The Dutch architects cover a modest building with green plants of all kinds in pots of all sizes.
Putting plants on buildings has been a thing for a few years now. Some, like Patrick Blanc, do "living walls". Others, like Edouard François, did "green façades." One of his most famous buildings was his Tower Flower from 2004, where he basically put plants in giant flower pots on the balconies.
Now Winy Maas of MVRDV has gone to pot with his new project, "green villa." Unlike the Tower Flower, these are all different sizes and different plants.
The design developed by MVRDV and Van Boven Architecten continues the formation of the street frontage on Adrianusplein, adopting the mansard roof shape of the previously constructed buildings. Within this shape, however, the Green Villa diverges drastically from the other buildings on the street in its materiality; a “rack” of shelves, of varying depths, hosts an abundance of potted plants, bushes, and trees such as forsythias, jasmine, pine, and birch.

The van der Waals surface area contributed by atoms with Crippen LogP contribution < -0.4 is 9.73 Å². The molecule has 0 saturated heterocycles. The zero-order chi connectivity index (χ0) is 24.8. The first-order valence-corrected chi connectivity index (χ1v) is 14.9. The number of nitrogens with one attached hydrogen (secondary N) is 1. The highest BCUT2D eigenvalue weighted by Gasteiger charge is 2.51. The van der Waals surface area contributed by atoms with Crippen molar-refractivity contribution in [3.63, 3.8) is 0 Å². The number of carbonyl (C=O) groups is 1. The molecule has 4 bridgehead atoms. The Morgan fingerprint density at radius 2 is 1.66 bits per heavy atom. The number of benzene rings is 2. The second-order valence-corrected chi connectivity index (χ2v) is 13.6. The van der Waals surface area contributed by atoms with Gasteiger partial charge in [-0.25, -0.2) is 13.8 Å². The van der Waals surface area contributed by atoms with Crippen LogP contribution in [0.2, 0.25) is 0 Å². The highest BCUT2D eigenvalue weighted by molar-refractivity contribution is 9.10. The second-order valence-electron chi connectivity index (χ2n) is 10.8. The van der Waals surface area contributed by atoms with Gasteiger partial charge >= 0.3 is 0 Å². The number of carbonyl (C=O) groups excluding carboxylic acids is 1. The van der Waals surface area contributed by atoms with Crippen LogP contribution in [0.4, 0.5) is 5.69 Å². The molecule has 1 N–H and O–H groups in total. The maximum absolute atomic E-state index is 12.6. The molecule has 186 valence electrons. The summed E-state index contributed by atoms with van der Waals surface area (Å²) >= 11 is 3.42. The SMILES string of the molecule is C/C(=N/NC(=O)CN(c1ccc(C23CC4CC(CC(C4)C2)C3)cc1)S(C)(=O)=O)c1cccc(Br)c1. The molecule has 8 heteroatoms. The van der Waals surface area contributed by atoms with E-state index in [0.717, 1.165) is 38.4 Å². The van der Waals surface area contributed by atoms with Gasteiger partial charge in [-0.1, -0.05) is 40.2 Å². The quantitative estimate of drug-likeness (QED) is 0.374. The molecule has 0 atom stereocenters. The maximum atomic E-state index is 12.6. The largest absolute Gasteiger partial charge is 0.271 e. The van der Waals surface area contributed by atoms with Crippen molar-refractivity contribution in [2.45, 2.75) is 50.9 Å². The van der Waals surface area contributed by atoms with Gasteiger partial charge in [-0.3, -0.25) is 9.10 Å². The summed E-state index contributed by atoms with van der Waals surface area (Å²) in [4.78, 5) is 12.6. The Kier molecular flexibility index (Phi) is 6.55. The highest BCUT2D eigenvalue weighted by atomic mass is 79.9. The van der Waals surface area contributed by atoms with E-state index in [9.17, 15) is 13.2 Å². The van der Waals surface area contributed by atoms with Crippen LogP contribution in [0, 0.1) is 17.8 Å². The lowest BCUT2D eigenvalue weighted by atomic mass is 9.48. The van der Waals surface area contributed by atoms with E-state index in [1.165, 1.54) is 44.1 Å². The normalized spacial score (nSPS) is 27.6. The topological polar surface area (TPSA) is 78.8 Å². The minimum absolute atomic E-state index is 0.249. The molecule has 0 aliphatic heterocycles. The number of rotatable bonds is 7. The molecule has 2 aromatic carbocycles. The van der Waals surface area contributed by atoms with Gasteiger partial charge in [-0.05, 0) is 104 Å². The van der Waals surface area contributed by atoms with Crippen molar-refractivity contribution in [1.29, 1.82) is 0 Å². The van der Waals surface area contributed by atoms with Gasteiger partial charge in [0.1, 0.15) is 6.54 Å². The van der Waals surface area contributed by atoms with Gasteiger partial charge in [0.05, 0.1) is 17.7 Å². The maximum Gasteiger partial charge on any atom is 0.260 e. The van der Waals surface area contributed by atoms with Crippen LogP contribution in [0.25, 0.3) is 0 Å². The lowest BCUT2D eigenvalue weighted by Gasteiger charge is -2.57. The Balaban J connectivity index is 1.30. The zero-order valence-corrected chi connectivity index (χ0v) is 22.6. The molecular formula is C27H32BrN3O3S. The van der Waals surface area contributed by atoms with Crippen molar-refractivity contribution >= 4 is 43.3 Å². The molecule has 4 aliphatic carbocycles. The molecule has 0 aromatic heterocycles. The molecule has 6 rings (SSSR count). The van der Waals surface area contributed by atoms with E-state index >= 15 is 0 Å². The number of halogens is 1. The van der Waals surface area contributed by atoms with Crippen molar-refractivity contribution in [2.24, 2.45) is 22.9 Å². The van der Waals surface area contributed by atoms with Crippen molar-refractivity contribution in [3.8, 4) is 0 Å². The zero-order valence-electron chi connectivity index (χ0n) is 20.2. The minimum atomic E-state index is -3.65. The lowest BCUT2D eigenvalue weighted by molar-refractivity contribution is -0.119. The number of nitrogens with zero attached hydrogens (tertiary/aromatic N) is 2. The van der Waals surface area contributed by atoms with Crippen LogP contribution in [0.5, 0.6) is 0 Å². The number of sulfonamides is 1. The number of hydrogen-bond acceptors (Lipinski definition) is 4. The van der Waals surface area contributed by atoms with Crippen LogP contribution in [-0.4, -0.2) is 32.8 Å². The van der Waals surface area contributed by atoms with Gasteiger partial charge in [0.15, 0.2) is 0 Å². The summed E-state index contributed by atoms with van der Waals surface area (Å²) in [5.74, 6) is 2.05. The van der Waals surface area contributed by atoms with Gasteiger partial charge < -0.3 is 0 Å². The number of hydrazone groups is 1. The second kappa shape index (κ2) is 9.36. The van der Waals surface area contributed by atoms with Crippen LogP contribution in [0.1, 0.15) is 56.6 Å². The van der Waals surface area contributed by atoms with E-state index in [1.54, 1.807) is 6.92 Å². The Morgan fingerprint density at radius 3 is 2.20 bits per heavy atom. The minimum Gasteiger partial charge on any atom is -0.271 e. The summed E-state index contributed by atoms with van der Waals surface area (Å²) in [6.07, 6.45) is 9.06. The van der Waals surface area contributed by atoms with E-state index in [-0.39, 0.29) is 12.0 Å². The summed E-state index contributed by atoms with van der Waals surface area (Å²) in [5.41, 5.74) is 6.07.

It is an interesting mix, matching the existing building forms of the neighbors "while the plant covering helps it blend into the bucolic landscape of the nearby river, fields and trees."
The structure of the Green Villa is based on a square grid four bays wide and three bays deep. MVRDV developed a catalogue of varying space modules, such as bedrooms and living spaces, to place within the grid. A similar catalogue is used to populate the façade, resulting in a three- dimensional arboretum, a plant and tree library, complete with nameplates and additional information.
Unlike Stefano Boeri's urban forest in Milan, these plants won't need gardeners rappelling down the side of the building.
The plant species are selected and placed with consideration of the façade orientation and the living functions behind, providing either privacy, shade, or views as required. A sensor- controlled irrigation system that uses stored rainwater has been incorporated into the planters, guaranteeing a year-round green facade.
MVRDV make no grand claims about sucking up carbon, or I would raise the question of how much additional concrete was needed to support all these plants. Given that the plants are not hanging out on monster cantilevers and are a mix of small and large pots, I suspect it's not much extra concrete at all.